Seen up to the beginning of Season 2
This was one of the first European cop shows to really get noticed with good press, coming to attention even before something like The Killing and the various Nordic dramas which the BBC have adopted. What makes this an interesting show is that everyone is a bastard and it has a particularly vicious amount of politicking as well as some pretty unpleasant crime, gangs
and sexual violence as well as a focus on the particularly novel French legal system, with its focus on the inquisitorial system. I would place the show as a cross between something like The Wire or The Shield (yes I think it’s that good) with a chunk of Law and Order as it has a quite a significant focus on the legal aspects and the client-lawyer relationship. It’s also one of few crime dramas I can think of which is written by women. It’s also nicely paced with plenty of character development and plot, which is normally based around a particularly unpleasant crime.
It creates a wonderful sense of endemic corruption and cronyism all well hidden, especially among the political elite who cover up hideous crimes and exploit those around them. It’s all set up around a small band of detectives who are more than happy to break the law if it gets the job done. Police Captain Laure Berthaud (Caroline Proust) is a noteworthy lead for being an aggressive female cop which is extremely rare especially one who takes the role of the traditional male not really playing along with the law (illegal wiretaps and beating confessions out of people). The interplay between the characters is great as there is a constant tension between them because they each occupy such widespread roles, rather than giving a feel that they’re all one unit. The French legal system is of course completely alien to anyone who is accustomed to British or American shows such as there being judges at crime scenes, fewer warrants, much more low tech policing, no juries but lots of judges which all make for a fascinating world to uncode.
The French ‘police procedural’ has very different roots compared with what we’re used to and Spiral has clearly influenced another example of this sort of drama (Braquo). It’s a nice taste of the dark side to France and personally I find it far more compelling than the Nordic dramas (The Bridge, The Killing etc) partly because Laure Berthaud is such an unusually charismatic lead.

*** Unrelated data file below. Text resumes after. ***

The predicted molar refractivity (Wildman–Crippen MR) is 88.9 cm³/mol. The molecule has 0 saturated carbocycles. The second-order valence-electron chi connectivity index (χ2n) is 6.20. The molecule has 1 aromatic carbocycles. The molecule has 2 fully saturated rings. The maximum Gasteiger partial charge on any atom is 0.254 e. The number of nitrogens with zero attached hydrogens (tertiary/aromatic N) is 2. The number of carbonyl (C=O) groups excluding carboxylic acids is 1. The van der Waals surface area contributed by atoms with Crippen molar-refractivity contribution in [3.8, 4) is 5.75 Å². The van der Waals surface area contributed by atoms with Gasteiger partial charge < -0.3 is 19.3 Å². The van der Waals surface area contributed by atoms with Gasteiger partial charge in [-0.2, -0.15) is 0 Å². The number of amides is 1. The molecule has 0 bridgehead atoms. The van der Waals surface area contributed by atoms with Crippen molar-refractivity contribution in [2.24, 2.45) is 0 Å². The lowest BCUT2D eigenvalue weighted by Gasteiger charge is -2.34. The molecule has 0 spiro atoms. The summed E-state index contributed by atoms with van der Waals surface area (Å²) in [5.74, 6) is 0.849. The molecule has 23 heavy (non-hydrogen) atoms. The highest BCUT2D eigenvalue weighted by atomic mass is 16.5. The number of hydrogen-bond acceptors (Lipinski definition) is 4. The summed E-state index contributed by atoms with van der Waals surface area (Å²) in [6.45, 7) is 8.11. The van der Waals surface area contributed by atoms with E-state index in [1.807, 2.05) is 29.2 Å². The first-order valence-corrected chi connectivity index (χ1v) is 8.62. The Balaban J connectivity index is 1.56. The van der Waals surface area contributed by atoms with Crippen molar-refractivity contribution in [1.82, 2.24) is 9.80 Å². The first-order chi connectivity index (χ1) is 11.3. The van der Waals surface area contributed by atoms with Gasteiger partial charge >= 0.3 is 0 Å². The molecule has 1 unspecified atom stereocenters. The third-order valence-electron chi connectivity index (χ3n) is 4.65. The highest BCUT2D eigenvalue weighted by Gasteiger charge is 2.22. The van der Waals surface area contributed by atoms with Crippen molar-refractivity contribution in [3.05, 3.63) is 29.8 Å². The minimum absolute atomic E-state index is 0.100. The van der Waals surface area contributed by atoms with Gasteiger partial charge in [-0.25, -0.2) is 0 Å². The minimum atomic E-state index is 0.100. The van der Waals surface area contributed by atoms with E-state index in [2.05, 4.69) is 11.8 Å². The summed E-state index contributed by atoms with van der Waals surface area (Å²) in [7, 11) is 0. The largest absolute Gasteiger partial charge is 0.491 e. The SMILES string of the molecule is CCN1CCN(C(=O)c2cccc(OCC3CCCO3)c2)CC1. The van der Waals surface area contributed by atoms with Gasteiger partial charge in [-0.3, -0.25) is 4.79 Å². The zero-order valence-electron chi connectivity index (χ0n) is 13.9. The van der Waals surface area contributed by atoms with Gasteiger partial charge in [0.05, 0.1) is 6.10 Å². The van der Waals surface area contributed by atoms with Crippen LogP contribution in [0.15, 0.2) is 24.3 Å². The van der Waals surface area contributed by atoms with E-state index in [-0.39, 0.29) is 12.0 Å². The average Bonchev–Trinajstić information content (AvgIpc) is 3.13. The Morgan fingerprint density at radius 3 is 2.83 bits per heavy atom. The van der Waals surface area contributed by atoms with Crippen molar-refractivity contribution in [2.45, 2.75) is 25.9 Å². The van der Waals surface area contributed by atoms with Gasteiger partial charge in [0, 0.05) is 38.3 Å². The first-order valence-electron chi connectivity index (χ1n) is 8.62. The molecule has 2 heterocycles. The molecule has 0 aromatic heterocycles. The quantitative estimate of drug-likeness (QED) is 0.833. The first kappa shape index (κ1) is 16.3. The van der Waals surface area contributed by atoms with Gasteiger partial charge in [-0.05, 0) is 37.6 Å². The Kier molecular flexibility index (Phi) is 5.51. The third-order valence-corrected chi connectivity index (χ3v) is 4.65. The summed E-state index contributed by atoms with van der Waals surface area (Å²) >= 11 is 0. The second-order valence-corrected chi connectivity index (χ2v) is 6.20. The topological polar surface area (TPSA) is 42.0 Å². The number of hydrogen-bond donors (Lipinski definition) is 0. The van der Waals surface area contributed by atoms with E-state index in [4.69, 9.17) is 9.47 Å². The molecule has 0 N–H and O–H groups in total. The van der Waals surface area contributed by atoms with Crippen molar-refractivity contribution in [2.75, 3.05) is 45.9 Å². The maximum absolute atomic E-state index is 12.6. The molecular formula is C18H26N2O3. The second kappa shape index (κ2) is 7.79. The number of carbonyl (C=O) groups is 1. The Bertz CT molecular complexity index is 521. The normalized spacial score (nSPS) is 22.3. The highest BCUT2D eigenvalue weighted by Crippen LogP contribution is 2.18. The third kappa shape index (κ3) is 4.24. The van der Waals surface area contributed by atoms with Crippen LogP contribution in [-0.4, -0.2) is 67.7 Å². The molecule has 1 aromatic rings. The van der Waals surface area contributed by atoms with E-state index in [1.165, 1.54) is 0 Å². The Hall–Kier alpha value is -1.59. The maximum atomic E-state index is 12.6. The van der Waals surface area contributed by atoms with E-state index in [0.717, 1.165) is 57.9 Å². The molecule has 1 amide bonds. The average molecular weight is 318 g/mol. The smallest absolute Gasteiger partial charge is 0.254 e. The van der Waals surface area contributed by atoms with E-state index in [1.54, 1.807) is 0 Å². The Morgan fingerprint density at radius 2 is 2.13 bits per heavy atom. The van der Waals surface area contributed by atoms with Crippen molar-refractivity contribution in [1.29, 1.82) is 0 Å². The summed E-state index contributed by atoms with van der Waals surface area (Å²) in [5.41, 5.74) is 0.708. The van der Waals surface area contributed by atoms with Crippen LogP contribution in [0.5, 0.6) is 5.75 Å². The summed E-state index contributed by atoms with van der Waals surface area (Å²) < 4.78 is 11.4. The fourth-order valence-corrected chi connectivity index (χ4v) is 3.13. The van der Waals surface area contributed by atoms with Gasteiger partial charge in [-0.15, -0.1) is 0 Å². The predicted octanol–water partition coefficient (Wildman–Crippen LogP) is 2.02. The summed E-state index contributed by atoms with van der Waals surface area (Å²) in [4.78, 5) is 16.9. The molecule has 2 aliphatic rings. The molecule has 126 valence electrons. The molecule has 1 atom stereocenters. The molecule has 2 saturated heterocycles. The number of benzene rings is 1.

Seen up to the beginning of Season 4
The Adventures of Vick Mackay (or how much nasty shit can we get this man to do and still make him sympathetic to the audience). He is a fascinating character who does some truly nasty things but he remains sympathetic due to his belief that what he does is necessary. First he convinces his team, then he convinces you. He is also helped by having two disabled children and having a reasonably affectionate relationship with his wife while shamelessly sleeping around. He is a deeply unpleasant character but he is a remarkably sympathetic audience figure by doing very little things such as how he looks after a prostitute, and just like Russell Crowe’s character in L.A Confidential, he’s always keen to deal with those who harm women. In later seasons the tension is ratcheted up over a very successful robbery which like in the classic western The Gold of Sierra Madre, it destroys relationships, damages trust and makes violence the only option. There is a wealth of interesting characters other than the central Strike Team, such as beat cops, detectives and management all trying to deal with Vic and the bloody terrible place they call their beat from an under-equipped station (with the running joke that there is only one toilet). Really the story is about Vic and how far you go along with his questionable policing methods and naked corruption.
One remarkable note is that it is based on a real organisation called The Rampart’s (also recently made into a movie) which seem to have been as effective and as amazingly corrupt as these fictional cops. It’s a nice series to accompany The Wire even though its stories do not have the same concurrent nature (although in later series this becomes much more common). This is another American city with major problems in almost all aspects but this time it’s sunny California, making racial tensions between hispanics and blacks a big issue, with cops in the middle and other groups forcing themselves inside this melting pot.
The Hollow Crown is a very good set of TV movies based around Shakespearian plays that I do not know particularly well and its fantastically acted by true Shakespearean actors such as Patrick Stewart and Ben Whishaw (who plays the tragic figure) as well as many well known English actors. It’s long for TV but short for the theatre as they have reduced a play of over 3 hours into 2 hours 20 minutes. It’s a complex story showing a particular English perspective on monarchy and the tensions between the lords and the king. It’s a superlative bit of work in adapting Shakespeare whose work so frequently becomes made into dry, dull movies that have been the bane of students throughout the land. What makes it interesting to me is quite how straight its played as it adopts the complete look and dress of the late middle ages.
It is directed by Rupert Gould, one Britain’s best known theatre directors and known for so many great theatre revivals. For him to direct a film is an interesting choice as he has had very limited film directing experience. However, he and Trevor Nunn are known for incorporating film into their performances, making this an unusually brave choice for the BBC. It’s rather nicely filmed with lots of ‘Point of View’ shots from people or objects. I will leave it at that and hope you have a chance to see it for yourself.
Review by Harry Riedl